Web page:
OverviewX-ray tomographic microscopy is a powerful technique used to visualize and study the three dimensional (3D) internal structure and material properties of a variety of optically opaque samples in a nondestructive manner. It was introduced in 1973 by Houndsfield (1) and initially applied mostly in the medical field, where it is now well established. With time it became clear that X-ray tomographic microscopy is an excellent tool for the investigation of a wider range of specimens. Nowadays, most academic and industrial research departments in many fields such as materials, food, pharmaceuticals, environmental and Earth sciences, are equipped with laboratory based microCT systems, which are routinely used for the nondestructive analysis of the internal structure of the most diverse samples.
In absorption contrast tomographic microscopy, radiographic projections are acquired, showing the selective attenuation of the X-ray beam traveling through the sample. For a given beam energy, the number of absorbed photons depends on the sample material (Z-number and electron density): the larger these parameters, the more photons absorbed. In phase contrast imaging, the diffraction of the beam and the resulting interference phenomena are exploited. This means that low absorbing or similar Z-number materials can still utilize the distinct capabilities available at a synchrotron. Radiographic projections, however, only provide 2D cumulative information of the structure along the beam path. 3D internal structural details can be ascertained by taking radiographs at different sample orientations and combining those using sophisticated algorithms for tomographic reconstructions based on Fourier analysis (e.g., Filtered back-projection) or iterative methods.
Knowledge provided by X-ray tomographic microscopy on the interior of optically opaque objects is immense. In addition to the mere visualization of the 3D internal structural details, extraction of quantitative information is now possible thanks to the ever increasing computational power. Number, size, shape, orientation, spatial distribution, connectivity and packing of features of interest in the analyzed volume are just a few of the possible quantitative metrics which can be extracted from tomographic datasets. If adequate calibration measurements are performed, X-ray tomographic microscopy can also provide insight into composition (e.g., bone mineralization).
Advantages of Synchrotron RadiationAt third generation synchrotrons, thanks to a very intense and coherent beam, X-ray imaging has experienced a true revolution. The tremendous photon density reached by these novel sources brings huge advantages with respect to traditional X-ray laboratory instruments. The high brilliance of synchrotron light provides increased spatial and temporal resolution: detection of details as small as 1 micron in millimeter-sized samples is routinely possible within only a few minutes. In addition, the monochromaticity of the X-ray beam makes quantitative measurements of material properties possible and vastly simplifies the identification of different phases, since beam hardening artifacts, distinctive for laboratory setups, can be avoided. Increased contrast and reduced noise are also promoted by the monochromatic beam and the high photon flux. Moreover the almost parallel beam geometry usual at tomographic microscopy endstations at synchrotron sources permits the accurate reconstruction of tomographic volumes without cone beam artifacts. The combination of these factors contributes to the astonishing quality of the resulting images.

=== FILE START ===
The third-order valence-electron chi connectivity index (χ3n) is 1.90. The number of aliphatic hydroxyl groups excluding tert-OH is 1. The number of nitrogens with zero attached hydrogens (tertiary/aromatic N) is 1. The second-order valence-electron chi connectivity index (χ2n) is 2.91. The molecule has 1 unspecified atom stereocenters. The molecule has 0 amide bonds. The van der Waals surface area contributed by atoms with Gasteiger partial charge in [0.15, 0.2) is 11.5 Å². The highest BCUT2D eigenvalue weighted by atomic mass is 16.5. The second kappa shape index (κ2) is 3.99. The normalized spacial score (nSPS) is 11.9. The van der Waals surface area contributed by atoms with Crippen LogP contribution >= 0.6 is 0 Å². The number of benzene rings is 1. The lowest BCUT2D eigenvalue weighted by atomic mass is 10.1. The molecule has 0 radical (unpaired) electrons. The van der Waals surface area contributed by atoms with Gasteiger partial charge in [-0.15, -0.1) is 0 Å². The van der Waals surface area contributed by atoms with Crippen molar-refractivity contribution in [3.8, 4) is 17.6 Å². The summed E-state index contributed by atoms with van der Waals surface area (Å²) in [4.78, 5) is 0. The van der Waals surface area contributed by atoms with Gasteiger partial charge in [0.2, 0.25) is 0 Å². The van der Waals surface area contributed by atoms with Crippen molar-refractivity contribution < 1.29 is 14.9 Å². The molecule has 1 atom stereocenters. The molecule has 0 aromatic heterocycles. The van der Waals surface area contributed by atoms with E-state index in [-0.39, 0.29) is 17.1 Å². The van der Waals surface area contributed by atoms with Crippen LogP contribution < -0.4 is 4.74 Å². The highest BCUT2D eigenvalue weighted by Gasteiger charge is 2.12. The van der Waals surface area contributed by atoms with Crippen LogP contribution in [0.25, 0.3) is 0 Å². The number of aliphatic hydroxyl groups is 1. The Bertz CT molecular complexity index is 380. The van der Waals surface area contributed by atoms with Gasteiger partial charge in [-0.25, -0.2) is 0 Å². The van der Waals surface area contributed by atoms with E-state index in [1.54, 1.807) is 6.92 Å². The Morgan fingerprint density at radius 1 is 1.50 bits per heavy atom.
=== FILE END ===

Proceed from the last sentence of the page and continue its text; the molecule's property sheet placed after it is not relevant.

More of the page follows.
Finally the latest detector generation based on CMOS technology (2) coupled with the highly brilliant synchrotron radiation has made sub-second temporal resolution a reality. In this way, previously unimaginable new science and experiments, where fast dynamic processes can be captured for the first time in 3D through time (3), are now possible. Notes
1: G. N. Hounsfield, Computerized transverse axial scanning (tomography): Part 1. Description of system, Br J Radiol, 46, 1016-1022 (1973). pdf
2: R. J. Baker, CMOS : circuit design, layout, and simulation, IEEE Press - Wiley, Piscataway, NJ - Hoboken, NJ, 1173 p. (2010). url link
3: R. Mokso, F. Marone, D. Haberthur, J. C. Schittny, G. Mikuljan, A. Isenegger, and M. Stampanoni, Following Dynamic Processes by X-ray Tomographic Microscopy with Sub-second Temporal Resolution, 10th International Conference on X-Ray Microscopy, 1365, 38-41 (2011). DOI: 10.1063/1.3625299